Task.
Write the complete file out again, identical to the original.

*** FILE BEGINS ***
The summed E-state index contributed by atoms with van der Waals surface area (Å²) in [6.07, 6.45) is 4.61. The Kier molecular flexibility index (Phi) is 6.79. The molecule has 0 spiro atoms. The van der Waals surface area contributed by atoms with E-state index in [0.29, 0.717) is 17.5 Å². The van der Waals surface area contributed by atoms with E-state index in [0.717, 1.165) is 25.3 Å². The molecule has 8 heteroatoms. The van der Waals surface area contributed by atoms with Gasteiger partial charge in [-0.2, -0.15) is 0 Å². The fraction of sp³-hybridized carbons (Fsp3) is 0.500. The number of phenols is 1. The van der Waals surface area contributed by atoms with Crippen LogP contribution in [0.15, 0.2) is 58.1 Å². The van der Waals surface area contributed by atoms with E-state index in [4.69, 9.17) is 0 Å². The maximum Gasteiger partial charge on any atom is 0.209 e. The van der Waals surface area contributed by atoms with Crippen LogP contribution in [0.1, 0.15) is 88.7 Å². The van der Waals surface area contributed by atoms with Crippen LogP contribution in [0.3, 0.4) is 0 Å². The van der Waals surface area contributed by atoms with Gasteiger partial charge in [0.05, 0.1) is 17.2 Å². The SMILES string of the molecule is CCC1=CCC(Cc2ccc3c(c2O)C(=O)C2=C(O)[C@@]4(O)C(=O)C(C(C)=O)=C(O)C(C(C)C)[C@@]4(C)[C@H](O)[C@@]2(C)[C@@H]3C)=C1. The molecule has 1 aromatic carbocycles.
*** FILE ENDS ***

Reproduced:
The summed E-state index contributed by atoms with van der Waals surface area (Å²) in [6.07, 6.45) is 4.61. The Kier molecular flexibility index (Phi) is 6.79. The molecule has 0 spiro atoms. The van der Waals surface area contributed by atoms with E-state index in [0.29, 0.717) is 17.5 Å². The van der Waals surface area contributed by atoms with E-state index in [0.717, 1.165) is 25.3 Å². The molecule has 8 heteroatoms. The van der Waals surface area contributed by atoms with Gasteiger partial charge in [-0.2, -0.15) is 0 Å². The fraction of sp³-hybridized carbons (Fsp3) is 0.500. The number of phenols is 1. The van der Waals surface area contributed by atoms with Crippen LogP contribution in [0.15, 0.2) is 58.1 Å². The van der Waals surface area contributed by atoms with E-state index in [4.69, 9.17) is 0 Å². The maximum Gasteiger partial charge on any atom is 0.209 e. The van der Waals surface area contributed by atoms with Crippen LogP contribution in [0.1, 0.15) is 88.7 Å². The van der Waals surface area contributed by atoms with Crippen LogP contribution in [0.3, 0.4) is 0 Å². The van der Waals surface area contributed by atoms with Gasteiger partial charge in [0.05, 0.1) is 17.2 Å². The SMILES string of the molecule is CCC1=CCC(Cc2ccc3c(c2O)C(=O)C2=C(O)[C@@]4(O)C(=O)C(C(C)=O)=C(O)C(C(C)C)[C@@]4(C)[C@H](O)[C@@]2(C)[C@@H]3C)=C1. The molecule has 1 aromatic carbocycles.